Project description:<h4>Context</h4>People with prediabetes are at high risk of developing diabetes.<h4>Objective</h4>The objective of this study was to determine the pathogenesis of fasting and postprandial hyperglycemia in prediabetes.<h4>Design</h4>Glucose production, gluconeogenesis, glycogenolysis, and glucose disappearance were measured before and during a hyperinsulinemic clamp using [6,6-(2)H2]glucose and the deuterated water method corrected for transaldolase exchange.<h4>Setting</h4>The study was conducted at the Mayo Clinic Clinical Research Unit.<h4>Participants</h4>Subjects with impaired fasting glucose (IFG)/normal glucose tolerance (NGT) (n = 14), IFG/impaired glucose tolerance (IGT) (n = 18), and normal fasting glucose (NFG)/NGT (n = 16) were studied.<h4>Intervention</h4>A hyperinsulinemic clamp was used.<h4>Outcome measures</h4>Glucose production, glucose disappearance, gluconeogenesis, and glycogenolysis were measured.<h4>Results</h4>Fasting glucose production was higher (P < .0001) in subjects with IFG/NGT than in those with NFG/NGT because of increased rates of gluconeogenesis (P = .003). On the other hand, insulin-induced suppression of glucose production, gluconeogenesis, glycogenolysis, and stimulation of glucose disappearance all were normal. Although fasting glucose production also was increased (P = .0002) in subjects with IFG/IGT, insulin-induced suppression of glucose production, gluconeogenesis, and glycogenolysis and stimulation of glucose disappearance were impaired (P = .005).<h4>Conclusions</h4>Fasting hyperglycemia is due to excessive glucose production in people with either IFG/NGT or IFG/IGT. Both insulin action and postprandial glucose concentrations are normal in IFG/NGT but abnormal in IFG/IGT. This finding suggests that hepatic and extrahepatic insulin resistance causes or exacerbates postprandial glucose intolerance in IFG/IGT. Elevated gluconeogenesis in the fasting state in IFG/NGT and impaired insulin-induced suppression of both gluconeogenesis and glycogenolysis in IFG/IGT suggest that alteration in the regulation of these pathways occurs early in the evolution of type 2 diabetes.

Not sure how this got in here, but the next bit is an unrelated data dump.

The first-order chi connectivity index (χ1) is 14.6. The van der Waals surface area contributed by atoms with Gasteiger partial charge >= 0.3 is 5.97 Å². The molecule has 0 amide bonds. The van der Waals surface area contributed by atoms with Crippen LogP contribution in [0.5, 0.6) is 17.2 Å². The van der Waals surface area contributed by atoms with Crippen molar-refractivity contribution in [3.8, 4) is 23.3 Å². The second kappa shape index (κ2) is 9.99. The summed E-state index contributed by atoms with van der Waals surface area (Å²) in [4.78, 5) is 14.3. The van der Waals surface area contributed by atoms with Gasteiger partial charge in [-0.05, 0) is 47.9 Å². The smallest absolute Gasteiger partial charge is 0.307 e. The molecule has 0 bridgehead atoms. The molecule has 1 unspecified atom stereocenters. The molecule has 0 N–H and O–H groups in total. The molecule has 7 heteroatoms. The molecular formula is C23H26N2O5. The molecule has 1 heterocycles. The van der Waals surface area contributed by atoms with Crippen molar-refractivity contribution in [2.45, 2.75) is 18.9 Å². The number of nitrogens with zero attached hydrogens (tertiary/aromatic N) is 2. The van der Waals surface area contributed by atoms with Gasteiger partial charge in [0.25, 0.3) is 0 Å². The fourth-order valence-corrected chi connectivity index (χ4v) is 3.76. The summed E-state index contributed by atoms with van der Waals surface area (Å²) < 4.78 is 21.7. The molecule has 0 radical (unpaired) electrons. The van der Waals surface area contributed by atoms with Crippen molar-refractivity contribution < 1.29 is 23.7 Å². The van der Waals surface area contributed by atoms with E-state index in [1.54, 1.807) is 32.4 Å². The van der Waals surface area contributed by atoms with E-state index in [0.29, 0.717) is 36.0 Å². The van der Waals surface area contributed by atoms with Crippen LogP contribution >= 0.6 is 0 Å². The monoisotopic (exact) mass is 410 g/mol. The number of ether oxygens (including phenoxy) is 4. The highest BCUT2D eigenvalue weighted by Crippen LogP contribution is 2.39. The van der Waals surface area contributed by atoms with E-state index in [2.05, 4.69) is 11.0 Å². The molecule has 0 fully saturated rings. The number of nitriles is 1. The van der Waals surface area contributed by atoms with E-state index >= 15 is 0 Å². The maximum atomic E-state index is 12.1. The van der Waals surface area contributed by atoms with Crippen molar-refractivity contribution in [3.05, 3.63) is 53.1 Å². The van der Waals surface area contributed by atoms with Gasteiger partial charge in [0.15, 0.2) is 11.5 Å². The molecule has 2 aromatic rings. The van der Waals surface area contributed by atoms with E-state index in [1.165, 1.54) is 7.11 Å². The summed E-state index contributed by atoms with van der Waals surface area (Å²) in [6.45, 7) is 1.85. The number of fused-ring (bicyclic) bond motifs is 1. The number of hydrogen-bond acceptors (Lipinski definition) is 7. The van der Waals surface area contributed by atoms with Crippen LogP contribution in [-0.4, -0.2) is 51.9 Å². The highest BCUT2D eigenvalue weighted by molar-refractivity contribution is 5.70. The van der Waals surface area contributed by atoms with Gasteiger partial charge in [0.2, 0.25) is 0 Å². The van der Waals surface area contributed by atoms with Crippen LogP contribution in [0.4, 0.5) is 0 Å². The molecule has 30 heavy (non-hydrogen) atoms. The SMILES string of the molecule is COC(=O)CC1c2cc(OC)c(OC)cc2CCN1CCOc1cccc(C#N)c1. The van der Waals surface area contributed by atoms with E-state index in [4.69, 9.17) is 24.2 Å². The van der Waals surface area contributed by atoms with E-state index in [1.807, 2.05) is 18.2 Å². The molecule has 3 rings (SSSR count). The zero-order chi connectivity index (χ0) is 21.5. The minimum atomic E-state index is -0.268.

Project description:We developed a multinomial probit model with singular value decomposition for testing a large number of single nucleotide polymorphisms (SNPs) simultaneously, using maximum likelihood estimation and permutation. The method was validated by simulation. We simulated 1000 SNPs, including 9 associated with disease states, and 8 of the 9 were successfully identified. Applying the method to study 32 genes in our Mexican-American samples for association with prediabetes through either impaired glucose tolerance (IGT) or impaired fasting glucose (IFG), we found 3 genes (SORCS1, AMPD1, PPAR) associated with both IGT and IFG, while 5 genes (AMPD2, PRKAA2, C5, TCF7L2, ITR) with the IGT mechanism only and 6 genes (CAPN10, IL4,NOS3, CD14, GCG, SORT1) with the IFG mechanism only. These data suggest that IGT and IFG may indicate different physiological mechanism to prediabetes, via different genetic determinants.
Project description:Lifestyle modification, consisting of exercise and weight loss, delays the progression from prediabetes to type 2 diabetes (T2D). However, no study has determined the efficacy of exercise training on glucose metabolism in the different prediabetes subtypes.Seventy-six older (65.1 ± 0.6 years) obese adults with impaired fasting glucose (IFG; n = 12), impaired glucose tolerance (IGT; n = 9) and combined glucose intolerance (IFG + IGT = CGI; n = 22) were compared with normal glucose tolerant (NGT; n = 15) and T2D (n = 18) groups after 12 weeks of exercise training (60 min/day for 5 days/week at ~85% HR(max)). An oral glucose tolerance test was used to assess glucose levels. Insulin sensitivity (IS; euglycaemic hyperinsulinaemic clamp at 40 mU/m(2)/min), ?-cell function (glucose-stimulated insulin secretion corrected for IS), body composition (hydrostatic weighing/computed tomography scan) and cardiovascular fitness (treadmill VO(2) max) were also assessed.Exercise training reduced weight and increased cardiovascular fitness (p < 0.05). Exercise training lowered fasting glucose levels in IFG, CGI and T2D (p < 0.05) and 2-h glucose levels in IGT, CGI and T2D (p < 0.05). However, 2-h glucose levels were not normalized in adults with CGI compared with IGT (p < 0.05). ?-Cell function improved similarly across groups (p < 0.05). Although not statistically significant, IS increased approximately 40% in IFG and IGT, but only 17% in CGI.The magnitude of improvement in glucose metabolism after 12 weeks of exercise training is not uniform across the prediabetes subtypes. Given the high risk of progressing to T2D, adults with CGI may require more aggressive therapies to prevent diabetes.